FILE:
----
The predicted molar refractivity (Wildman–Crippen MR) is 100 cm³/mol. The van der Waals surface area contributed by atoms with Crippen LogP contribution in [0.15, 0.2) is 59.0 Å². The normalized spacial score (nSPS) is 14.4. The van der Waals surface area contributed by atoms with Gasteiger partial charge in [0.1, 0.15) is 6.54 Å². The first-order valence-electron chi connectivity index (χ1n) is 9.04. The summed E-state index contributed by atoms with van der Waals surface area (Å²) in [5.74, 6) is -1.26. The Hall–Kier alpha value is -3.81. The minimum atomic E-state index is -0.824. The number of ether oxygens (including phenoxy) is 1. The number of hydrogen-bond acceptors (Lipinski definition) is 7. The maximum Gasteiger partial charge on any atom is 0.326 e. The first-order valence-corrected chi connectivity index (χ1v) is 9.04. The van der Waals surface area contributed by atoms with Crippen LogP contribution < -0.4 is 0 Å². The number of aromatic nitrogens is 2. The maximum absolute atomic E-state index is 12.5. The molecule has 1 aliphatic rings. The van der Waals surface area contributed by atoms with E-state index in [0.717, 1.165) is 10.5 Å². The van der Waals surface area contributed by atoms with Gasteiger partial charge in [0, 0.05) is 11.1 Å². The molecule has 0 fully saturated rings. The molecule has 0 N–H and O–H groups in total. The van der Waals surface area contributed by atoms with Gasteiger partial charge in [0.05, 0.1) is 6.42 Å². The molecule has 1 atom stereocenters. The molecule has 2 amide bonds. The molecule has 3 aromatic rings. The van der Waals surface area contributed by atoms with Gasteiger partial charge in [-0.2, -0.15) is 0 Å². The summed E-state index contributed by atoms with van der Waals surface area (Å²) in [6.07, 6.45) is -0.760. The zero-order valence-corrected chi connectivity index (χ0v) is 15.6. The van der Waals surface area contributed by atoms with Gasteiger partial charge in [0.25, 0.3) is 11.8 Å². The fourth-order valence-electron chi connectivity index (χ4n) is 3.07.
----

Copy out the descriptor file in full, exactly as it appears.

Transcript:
The predicted molar refractivity (Wildman–Crippen MR) is 100 cm³/mol. The van der Waals surface area contributed by atoms with Crippen LogP contribution in [0.15, 0.2) is 59.0 Å². The normalized spacial score (nSPS) is 14.4. The van der Waals surface area contributed by atoms with Gasteiger partial charge in [0.1, 0.15) is 6.54 Å². The first-order valence-electron chi connectivity index (χ1n) is 9.04. The summed E-state index contributed by atoms with van der Waals surface area (Å²) in [5.74, 6) is -1.26. The Hall–Kier alpha value is -3.81. The minimum atomic E-state index is -0.824. The number of ether oxygens (including phenoxy) is 1. The number of hydrogen-bond acceptors (Lipinski definition) is 7. The maximum Gasteiger partial charge on any atom is 0.326 e. The first-order valence-corrected chi connectivity index (χ1v) is 9.04. The van der Waals surface area contributed by atoms with Crippen LogP contribution < -0.4 is 0 Å². The number of aromatic nitrogens is 2. The maximum absolute atomic E-state index is 12.5. The molecule has 1 aliphatic rings. The van der Waals surface area contributed by atoms with E-state index in [0.717, 1.165) is 10.5 Å². The van der Waals surface area contributed by atoms with Gasteiger partial charge in [0, 0.05) is 11.1 Å². The molecule has 0 fully saturated rings. The molecule has 0 N–H and O–H groups in total. The van der Waals surface area contributed by atoms with Gasteiger partial charge in [0.05, 0.1) is 6.42 Å². The molecule has 1 atom stereocenters. The molecule has 2 amide bonds. The molecule has 3 aromatic rings. The van der Waals surface area contributed by atoms with Gasteiger partial charge in [-0.2, -0.15) is 0 Å². The summed E-state index contributed by atoms with van der Waals surface area (Å²) in [6.07, 6.45) is -0.760. The zero-order valence-corrected chi connectivity index (χ0v) is 15.6. The van der Waals surface area contributed by atoms with Gasteiger partial charge in [0.25, 0.3) is 11.8 Å². The fourth-order valence-electron chi connectivity index (χ4n) is 3.07.